We represent people who are dedicated to bring exposure to trademark bullying and to help victims who feel helpless in the face of a bullying attempt.  If you believe someone is trying to use trademark law and litigation tactics unfairly in order to put an end to your business, share your story here.  We believe there is a difference between  separate  review your case, and if we find that you are a victim of a trademark bully, we will publicize your case on this site.  In the meantime, please visit our Bully Victim Help Center, where you will find various resources to help you stave off this bullying attempt.

Victims:  As of now, one of the few effective ways to fight trademark bullying is to bring public attention to this practice.  By submitting your case you will be informing consumers and the public of cases where trademark owners attempt to enforce their trademark rights beyond a reasonable interpretation of the scope of the rights granted to them.

Consumers:  Trademark bullying affects us all, not only those who are bullied directly.  Bullies stifle competition, thereby artificially raising prices on their products, and putting a strangle hold on our ability to innovate and introduce exciting new products into the market place.

Since there is not much content yet on the page entitled Bully Victim Help Center, looks like your best bet is still to attend the highly anticipated live webinar tomorrow at 1:15 PM CST: “Strategies for Dealing With Trademark Bullies.”

You may be interested to know that the American Intellectual Property Law Association (AIPLA) did file a timely response on January 7, 2011, to the USPTO’s original request for comments regarding whether “trademark bullying” is a significant problem deserving attention, see here.

Hat tip to Jackie.

Let’s just say, it is starting to become clear why the USPTO dropped the phrase “trademark bullying” in favor of “aggressive litigation tactics” — as both IPO and AIPLA view the phrase as unfair and pejorative:

AIPLA believes that this definition unfairly characterizes trademark owners who assert their legitimate rights under the law and assumes ill intent without defining what might be considered “harassment” or “intimidation.” Reasonable minds can differ as to the proper scope which should be afforded to marks and whether a likelihood of confusion and/or a likelihood of dilution may exist.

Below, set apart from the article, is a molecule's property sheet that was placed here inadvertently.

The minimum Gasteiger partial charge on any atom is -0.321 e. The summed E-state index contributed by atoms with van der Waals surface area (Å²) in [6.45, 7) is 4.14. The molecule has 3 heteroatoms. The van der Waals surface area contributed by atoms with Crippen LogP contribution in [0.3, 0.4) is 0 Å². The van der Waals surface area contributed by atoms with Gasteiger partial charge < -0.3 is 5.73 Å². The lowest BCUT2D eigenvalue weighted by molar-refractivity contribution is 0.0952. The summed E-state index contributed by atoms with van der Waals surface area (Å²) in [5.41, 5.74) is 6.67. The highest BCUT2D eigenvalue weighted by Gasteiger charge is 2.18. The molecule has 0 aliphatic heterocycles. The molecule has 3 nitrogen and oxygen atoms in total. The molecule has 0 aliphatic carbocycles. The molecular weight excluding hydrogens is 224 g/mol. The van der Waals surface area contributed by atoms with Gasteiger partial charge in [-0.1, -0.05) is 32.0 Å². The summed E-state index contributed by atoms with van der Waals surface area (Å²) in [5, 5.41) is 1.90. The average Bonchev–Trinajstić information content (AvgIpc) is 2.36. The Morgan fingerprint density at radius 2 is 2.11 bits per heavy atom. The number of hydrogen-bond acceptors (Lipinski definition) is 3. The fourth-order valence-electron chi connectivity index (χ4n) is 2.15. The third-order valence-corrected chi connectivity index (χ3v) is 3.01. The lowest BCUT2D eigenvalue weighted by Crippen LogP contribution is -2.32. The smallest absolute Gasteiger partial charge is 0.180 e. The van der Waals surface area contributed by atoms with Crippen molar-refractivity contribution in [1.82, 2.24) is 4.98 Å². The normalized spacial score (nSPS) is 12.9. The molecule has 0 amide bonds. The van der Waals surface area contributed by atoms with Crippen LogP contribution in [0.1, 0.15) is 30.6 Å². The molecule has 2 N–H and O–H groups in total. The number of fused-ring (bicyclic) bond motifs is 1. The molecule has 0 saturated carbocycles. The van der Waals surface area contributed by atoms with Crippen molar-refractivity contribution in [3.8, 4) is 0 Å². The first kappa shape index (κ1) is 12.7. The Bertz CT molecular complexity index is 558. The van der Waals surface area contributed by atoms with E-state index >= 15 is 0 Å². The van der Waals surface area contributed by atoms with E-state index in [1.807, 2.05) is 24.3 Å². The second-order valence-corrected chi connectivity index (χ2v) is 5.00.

While AIPLA does not condone abusive tactics, aggressive enforcement of a trademark does not automatically equate to abuse. Use of the pejorative terms “bullies” and “bullying” is misleading and unfair in light of trademark owners’ duty to police their marks and protect consumers from marketplace confusion, as discussed more fully below.

Here are some additional, money quotes:

AIPLA advises against regulation aimed at trademark abuse in favor of existing remedies. Trademark enforcement protects consumers, and overly aggressive litigation tactics are no more pervasive in trademark cases than other civil litigation.

After considering the issue, AIPLA has concluded that regulation, legislation, or other activity specifically aimed at abusive trademark enforcement efforts would be ill-advised. Most importantly, trademark owners are encouraged and expected to aggressively enforce their trademarks to further the public interest and protect consumers from marketplace deception and confusion. While AIPLA agrees that overly aggressive tactics which rise to the level of abuse or “bullying”—as we understand that term—should not be condoned, existing remedies are available to deter and address such behavior.

Further, enacting additional measures to combat trademark abuse runs the risk of contravening the fundamental purpose of the Lanham Act: consumer protection. Specifically, such measures would be: (a) contrary to the public interest in avoiding marketplace confusion; (b) inconsistent with long-standing principles of trademark law which encourage, and even require, trademark owners to aggressively police their marks; (c) incapable of consistent application; (d) addressing situations which have not been shown to be a significant problem; and (e) unnecessary in view of existing statutory provisions, civil procedure rules, and the inherent power of courts to protect against meritless claims.

We all continue to await the release of INTA’s comments to the public.